The pomegranate (Punica granatum L.), a woody perennial shrub or small tree, is native of Persia [1] and is one of the oldest known edible fruit trees. It has been cultivated extensively in the Mediterranean countries such as Tunisia, Turkey, Egypt, Spain, and in some extent also in California, China, Japan and Russia [2]. The pomegranate is cultivated for its edible fruits and/or for decorative purposes. Its utilization consists of a large number of horticultural varieties mainly characterized by fruits’ traits (rind color, seed color, taste, shape). In Tunisia, the pomegranate has been traditionally cultivated since ancient times under diverse climatic conditions [1]. More than 60 local varieties have been listed by Mars [3]. Their denominations reflect mainly origin area, the shape or the fruit color [4,5]. To date, characterization of Tunisian pomegranate has been accomplished by the use of morphological descriptors [3]. Thus, Mars has reported a list of 29 traits useful for scoring of Punica granatum L. cultivars [3]. Although classical phenotypic features are still extremely useful, the genotypic identification efficiency may be reduced by several effects such as age, development stage and environmental factors [6]. Moreover, cytoplasmic genetic effects on morphology constitute an additional factor contributing to ambiguities encountered in the results of key-derived genotype classification. This leads to a lack of information and a decrease in the success of clone differentiation based on morphological characteristics [7]. To overcome these aspects, a large panel of PCR based methods, such as AFLP, RAPD, ISSR and SSR, have been developed, with wide range of complexity, to examine the genetic diversity between and within fruit species. Diversity in Punica granatum has been investigated by RAPD [8,9,10] and AFLP [11,12], and recently 18S-28S rDNA intergenic spacer-RFLP has been used for pomegranate cultivar identification [13]. RAPD was largely used for fingerprinting accessions and to estimate genetic relatedness in germplasm collections [7,14,15,16,17,18,19], given its simplicity, efficiency and especially the non-requirement of DNA sequences. In the present work, we report the usefulness of the RAPD method to assess the molecular genetic diversity of Tunisian pomegranate.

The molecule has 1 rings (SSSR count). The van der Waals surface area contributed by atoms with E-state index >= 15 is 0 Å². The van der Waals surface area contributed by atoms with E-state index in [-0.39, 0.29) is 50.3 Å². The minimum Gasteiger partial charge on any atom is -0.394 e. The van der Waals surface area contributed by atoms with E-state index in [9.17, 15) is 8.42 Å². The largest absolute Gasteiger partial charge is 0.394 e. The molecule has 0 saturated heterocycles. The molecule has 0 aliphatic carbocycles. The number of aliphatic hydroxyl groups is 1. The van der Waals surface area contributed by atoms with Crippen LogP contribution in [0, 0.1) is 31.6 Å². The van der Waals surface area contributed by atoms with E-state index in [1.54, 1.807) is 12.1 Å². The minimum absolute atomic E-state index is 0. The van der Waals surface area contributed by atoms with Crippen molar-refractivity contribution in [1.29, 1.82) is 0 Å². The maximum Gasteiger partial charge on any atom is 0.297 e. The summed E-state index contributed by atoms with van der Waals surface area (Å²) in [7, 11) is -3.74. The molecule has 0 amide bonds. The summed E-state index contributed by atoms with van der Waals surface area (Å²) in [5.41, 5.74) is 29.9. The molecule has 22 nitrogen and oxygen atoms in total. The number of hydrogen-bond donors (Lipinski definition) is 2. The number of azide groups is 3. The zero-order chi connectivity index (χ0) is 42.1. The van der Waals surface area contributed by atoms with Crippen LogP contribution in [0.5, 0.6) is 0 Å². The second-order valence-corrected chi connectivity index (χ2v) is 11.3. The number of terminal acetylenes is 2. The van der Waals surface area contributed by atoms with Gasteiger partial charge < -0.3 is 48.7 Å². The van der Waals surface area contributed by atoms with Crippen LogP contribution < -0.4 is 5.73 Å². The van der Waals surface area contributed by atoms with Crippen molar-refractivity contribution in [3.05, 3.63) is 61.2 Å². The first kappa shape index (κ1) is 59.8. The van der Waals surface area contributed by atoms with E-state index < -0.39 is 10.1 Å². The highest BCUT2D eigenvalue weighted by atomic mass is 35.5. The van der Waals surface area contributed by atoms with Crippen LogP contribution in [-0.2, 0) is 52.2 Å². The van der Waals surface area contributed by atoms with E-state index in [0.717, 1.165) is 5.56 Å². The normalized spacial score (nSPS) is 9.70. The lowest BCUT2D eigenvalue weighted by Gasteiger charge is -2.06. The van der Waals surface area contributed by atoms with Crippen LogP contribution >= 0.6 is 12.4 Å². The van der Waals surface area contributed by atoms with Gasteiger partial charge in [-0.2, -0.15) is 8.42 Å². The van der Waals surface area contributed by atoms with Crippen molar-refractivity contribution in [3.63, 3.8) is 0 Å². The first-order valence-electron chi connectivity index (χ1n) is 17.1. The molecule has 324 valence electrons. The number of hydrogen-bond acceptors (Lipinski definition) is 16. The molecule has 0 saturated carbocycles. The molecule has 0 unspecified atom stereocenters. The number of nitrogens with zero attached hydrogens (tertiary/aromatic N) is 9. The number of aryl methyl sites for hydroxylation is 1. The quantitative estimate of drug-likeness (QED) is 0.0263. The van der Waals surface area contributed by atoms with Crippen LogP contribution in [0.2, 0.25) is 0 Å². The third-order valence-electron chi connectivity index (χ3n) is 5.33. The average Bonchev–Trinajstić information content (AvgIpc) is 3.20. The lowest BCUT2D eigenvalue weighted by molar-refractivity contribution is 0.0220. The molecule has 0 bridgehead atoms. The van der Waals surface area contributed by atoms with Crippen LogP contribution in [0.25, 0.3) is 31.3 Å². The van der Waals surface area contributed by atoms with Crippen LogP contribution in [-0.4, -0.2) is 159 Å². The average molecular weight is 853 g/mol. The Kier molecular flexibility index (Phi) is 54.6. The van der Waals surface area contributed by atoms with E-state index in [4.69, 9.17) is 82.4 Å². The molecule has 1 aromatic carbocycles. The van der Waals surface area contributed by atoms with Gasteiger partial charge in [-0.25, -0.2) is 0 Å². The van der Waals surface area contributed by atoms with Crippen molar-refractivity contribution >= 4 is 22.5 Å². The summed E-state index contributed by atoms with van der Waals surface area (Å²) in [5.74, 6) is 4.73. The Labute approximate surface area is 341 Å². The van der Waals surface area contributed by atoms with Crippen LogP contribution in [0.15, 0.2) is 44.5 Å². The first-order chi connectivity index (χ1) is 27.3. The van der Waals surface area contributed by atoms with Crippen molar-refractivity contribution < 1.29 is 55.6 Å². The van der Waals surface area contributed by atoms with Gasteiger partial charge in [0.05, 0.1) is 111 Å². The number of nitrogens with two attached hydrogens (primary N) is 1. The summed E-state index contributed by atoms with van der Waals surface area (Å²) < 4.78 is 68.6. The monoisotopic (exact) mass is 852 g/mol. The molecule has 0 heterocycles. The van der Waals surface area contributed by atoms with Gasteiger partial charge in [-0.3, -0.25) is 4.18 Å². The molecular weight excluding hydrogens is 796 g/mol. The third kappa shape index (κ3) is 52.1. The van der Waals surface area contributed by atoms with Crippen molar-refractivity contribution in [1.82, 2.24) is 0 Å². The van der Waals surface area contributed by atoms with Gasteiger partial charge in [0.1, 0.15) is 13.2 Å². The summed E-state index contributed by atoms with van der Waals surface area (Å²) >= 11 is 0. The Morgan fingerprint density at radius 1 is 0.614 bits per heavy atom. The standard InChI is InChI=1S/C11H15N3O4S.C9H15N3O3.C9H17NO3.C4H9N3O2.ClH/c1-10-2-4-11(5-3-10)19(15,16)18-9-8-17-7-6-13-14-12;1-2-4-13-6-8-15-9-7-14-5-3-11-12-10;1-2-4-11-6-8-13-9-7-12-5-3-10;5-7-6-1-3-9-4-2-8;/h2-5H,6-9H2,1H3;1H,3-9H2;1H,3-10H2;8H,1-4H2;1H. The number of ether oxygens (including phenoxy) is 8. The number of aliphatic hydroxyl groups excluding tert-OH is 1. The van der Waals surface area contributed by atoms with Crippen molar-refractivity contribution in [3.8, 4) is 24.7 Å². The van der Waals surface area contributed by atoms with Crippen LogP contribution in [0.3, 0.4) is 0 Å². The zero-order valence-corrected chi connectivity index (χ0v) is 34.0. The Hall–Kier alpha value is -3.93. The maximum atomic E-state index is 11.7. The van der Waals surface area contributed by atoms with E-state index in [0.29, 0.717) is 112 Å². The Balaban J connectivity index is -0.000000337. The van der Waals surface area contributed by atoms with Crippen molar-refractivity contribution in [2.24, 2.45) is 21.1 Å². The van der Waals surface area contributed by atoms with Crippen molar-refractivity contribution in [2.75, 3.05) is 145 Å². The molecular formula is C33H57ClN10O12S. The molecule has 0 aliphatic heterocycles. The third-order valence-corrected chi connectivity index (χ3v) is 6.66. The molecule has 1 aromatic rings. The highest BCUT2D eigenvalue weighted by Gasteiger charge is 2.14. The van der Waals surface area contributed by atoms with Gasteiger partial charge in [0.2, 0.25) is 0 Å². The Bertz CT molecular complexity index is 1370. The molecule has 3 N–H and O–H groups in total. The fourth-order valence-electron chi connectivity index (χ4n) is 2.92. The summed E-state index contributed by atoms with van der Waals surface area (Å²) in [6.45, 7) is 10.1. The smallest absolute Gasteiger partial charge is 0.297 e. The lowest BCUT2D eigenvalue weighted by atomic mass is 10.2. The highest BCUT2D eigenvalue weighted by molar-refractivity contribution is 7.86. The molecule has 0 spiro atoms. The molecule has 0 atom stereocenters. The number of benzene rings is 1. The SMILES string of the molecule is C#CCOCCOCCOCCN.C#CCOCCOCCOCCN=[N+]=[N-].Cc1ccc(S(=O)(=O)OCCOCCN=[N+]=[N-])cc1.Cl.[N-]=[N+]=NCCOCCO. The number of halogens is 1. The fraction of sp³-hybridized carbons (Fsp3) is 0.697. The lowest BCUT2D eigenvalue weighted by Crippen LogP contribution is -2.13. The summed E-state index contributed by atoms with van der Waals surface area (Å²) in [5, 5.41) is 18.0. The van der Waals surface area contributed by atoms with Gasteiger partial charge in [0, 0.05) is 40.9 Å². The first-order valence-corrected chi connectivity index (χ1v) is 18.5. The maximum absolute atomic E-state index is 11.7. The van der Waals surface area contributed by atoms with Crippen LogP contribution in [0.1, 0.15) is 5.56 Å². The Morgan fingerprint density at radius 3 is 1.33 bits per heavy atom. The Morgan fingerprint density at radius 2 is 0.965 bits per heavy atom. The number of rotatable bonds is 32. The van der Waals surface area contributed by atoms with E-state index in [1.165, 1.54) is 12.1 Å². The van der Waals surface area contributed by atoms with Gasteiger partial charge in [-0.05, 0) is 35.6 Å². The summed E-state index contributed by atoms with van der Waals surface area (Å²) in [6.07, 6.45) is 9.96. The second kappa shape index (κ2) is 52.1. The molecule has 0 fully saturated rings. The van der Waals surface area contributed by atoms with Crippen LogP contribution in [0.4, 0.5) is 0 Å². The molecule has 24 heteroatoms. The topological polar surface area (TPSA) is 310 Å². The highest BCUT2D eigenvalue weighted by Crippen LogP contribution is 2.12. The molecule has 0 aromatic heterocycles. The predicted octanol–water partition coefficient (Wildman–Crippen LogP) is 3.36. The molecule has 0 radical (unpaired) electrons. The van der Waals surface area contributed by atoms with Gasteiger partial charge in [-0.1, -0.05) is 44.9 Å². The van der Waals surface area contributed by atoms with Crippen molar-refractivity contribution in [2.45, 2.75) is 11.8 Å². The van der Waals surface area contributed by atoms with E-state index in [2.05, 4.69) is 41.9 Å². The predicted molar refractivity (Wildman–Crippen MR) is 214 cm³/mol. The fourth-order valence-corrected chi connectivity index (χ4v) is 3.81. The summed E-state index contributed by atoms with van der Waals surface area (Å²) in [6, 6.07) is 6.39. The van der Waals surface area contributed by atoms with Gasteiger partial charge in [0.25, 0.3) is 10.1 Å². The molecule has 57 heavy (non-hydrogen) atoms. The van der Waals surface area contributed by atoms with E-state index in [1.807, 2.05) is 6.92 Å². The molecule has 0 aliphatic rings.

2. Results and Discussion